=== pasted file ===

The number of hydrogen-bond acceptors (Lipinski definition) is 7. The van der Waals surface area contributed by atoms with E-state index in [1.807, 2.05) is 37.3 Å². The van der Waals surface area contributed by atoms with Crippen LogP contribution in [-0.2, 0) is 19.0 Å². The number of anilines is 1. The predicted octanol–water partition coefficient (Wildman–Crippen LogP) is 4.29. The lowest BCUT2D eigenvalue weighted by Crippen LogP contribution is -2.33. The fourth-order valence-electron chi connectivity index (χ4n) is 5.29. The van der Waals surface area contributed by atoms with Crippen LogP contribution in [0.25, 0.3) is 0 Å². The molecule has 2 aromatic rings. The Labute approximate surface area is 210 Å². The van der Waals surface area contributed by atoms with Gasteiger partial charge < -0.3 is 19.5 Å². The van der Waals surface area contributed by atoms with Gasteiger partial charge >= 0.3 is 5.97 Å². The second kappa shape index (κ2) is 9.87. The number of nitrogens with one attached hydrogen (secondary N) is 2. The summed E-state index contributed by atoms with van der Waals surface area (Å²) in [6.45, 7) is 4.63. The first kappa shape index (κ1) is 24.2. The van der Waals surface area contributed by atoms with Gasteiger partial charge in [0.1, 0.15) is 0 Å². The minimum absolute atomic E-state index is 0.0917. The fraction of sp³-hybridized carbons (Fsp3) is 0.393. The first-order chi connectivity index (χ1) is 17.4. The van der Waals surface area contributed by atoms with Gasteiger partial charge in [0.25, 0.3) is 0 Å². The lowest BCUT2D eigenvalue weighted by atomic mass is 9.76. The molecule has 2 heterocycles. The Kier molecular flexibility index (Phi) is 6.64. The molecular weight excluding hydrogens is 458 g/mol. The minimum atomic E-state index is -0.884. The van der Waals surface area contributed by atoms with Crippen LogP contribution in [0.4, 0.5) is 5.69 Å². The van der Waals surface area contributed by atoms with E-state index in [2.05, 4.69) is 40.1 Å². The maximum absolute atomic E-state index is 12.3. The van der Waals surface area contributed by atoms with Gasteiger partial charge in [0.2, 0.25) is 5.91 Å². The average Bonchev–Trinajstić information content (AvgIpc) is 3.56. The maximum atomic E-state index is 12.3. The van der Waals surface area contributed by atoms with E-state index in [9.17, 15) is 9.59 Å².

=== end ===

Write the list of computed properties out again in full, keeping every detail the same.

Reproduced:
The number of hydrogen-bond acceptors (Lipinski definition) is 7. The van der Waals surface area contributed by atoms with E-state index in [1.807, 2.05) is 37.3 Å². The van der Waals surface area contributed by atoms with Crippen LogP contribution in [-0.2, 0) is 19.0 Å². The number of anilines is 1. The predicted octanol–water partition coefficient (Wildman–Crippen LogP) is 4.29. The lowest BCUT2D eigenvalue weighted by Crippen LogP contribution is -2.33. The fourth-order valence-electron chi connectivity index (χ4n) is 5.29. The van der Waals surface area contributed by atoms with Crippen LogP contribution in [0.25, 0.3) is 0 Å². The molecule has 2 aromatic rings. The Labute approximate surface area is 210 Å². The van der Waals surface area contributed by atoms with Gasteiger partial charge < -0.3 is 19.5 Å². The van der Waals surface area contributed by atoms with Gasteiger partial charge >= 0.3 is 5.97 Å². The second kappa shape index (κ2) is 9.87. The number of nitrogens with one attached hydrogen (secondary N) is 2. The summed E-state index contributed by atoms with van der Waals surface area (Å²) in [6.45, 7) is 4.63. The first kappa shape index (κ1) is 24.2. The van der Waals surface area contributed by atoms with Gasteiger partial charge in [0.1, 0.15) is 0 Å². The minimum absolute atomic E-state index is 0.0917. The fraction of sp³-hybridized carbons (Fsp3) is 0.393. The first-order chi connectivity index (χ1) is 17.4. The van der Waals surface area contributed by atoms with Gasteiger partial charge in [0.25, 0.3) is 0 Å². The lowest BCUT2D eigenvalue weighted by atomic mass is 9.76. The molecule has 2 heterocycles. The Kier molecular flexibility index (Phi) is 6.64. The molecular weight excluding hydrogens is 458 g/mol. The minimum atomic E-state index is -0.884. The van der Waals surface area contributed by atoms with Crippen LogP contribution in [0.4, 0.5) is 5.69 Å². The van der Waals surface area contributed by atoms with E-state index in [2.05, 4.69) is 40.1 Å². The maximum absolute atomic E-state index is 12.3. The van der Waals surface area contributed by atoms with Gasteiger partial charge in [0.2, 0.25) is 5.91 Å². The average Bonchev–Trinajstić information content (AvgIpc) is 3.56. The maximum atomic E-state index is 12.3. The van der Waals surface area contributed by atoms with E-state index in [9.17, 15) is 9.59 Å².